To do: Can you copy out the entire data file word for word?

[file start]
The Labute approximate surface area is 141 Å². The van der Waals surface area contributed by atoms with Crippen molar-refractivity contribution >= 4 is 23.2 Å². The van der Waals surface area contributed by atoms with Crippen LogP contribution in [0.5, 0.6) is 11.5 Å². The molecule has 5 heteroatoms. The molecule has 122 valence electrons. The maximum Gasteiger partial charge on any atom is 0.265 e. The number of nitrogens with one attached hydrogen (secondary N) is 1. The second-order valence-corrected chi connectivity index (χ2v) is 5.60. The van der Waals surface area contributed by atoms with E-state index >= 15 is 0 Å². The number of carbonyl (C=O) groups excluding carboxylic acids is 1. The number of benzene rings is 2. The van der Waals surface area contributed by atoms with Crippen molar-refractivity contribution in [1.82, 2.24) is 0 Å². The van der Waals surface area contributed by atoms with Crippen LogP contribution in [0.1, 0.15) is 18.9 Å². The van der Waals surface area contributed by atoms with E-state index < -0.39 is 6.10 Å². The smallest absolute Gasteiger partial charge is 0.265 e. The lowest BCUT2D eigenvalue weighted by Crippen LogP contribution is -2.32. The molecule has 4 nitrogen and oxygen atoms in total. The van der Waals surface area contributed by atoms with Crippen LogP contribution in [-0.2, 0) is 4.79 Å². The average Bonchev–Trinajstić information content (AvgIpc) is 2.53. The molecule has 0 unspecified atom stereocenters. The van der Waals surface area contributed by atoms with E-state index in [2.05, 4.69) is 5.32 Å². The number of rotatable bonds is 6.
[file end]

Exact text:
The Labute approximate surface area is 141 Å². The van der Waals surface area contributed by atoms with Crippen molar-refractivity contribution >= 4 is 23.2 Å². The van der Waals surface area contributed by atoms with Crippen LogP contribution in [0.5, 0.6) is 11.5 Å². The molecule has 5 heteroatoms. The molecule has 122 valence electrons. The maximum Gasteiger partial charge on any atom is 0.265 e. The number of nitrogens with one attached hydrogen (secondary N) is 1. The second-order valence-corrected chi connectivity index (χ2v) is 5.60. The van der Waals surface area contributed by atoms with E-state index >= 15 is 0 Å². The number of carbonyl (C=O) groups excluding carboxylic acids is 1. The number of benzene rings is 2. The van der Waals surface area contributed by atoms with Crippen molar-refractivity contribution in [1.82, 2.24) is 0 Å². The van der Waals surface area contributed by atoms with Crippen LogP contribution in [0.1, 0.15) is 18.9 Å². The van der Waals surface area contributed by atoms with E-state index < -0.39 is 6.10 Å². The smallest absolute Gasteiger partial charge is 0.265 e. The lowest BCUT2D eigenvalue weighted by Crippen LogP contribution is -2.32. The molecule has 4 nitrogen and oxygen atoms in total. The van der Waals surface area contributed by atoms with Crippen LogP contribution in [-0.2, 0) is 4.79 Å². The average Bonchev–Trinajstić information content (AvgIpc) is 2.53. The molecule has 0 unspecified atom stereocenters. The van der Waals surface area contributed by atoms with E-state index in [2.05, 4.69) is 5.32 Å². The number of rotatable bonds is 6.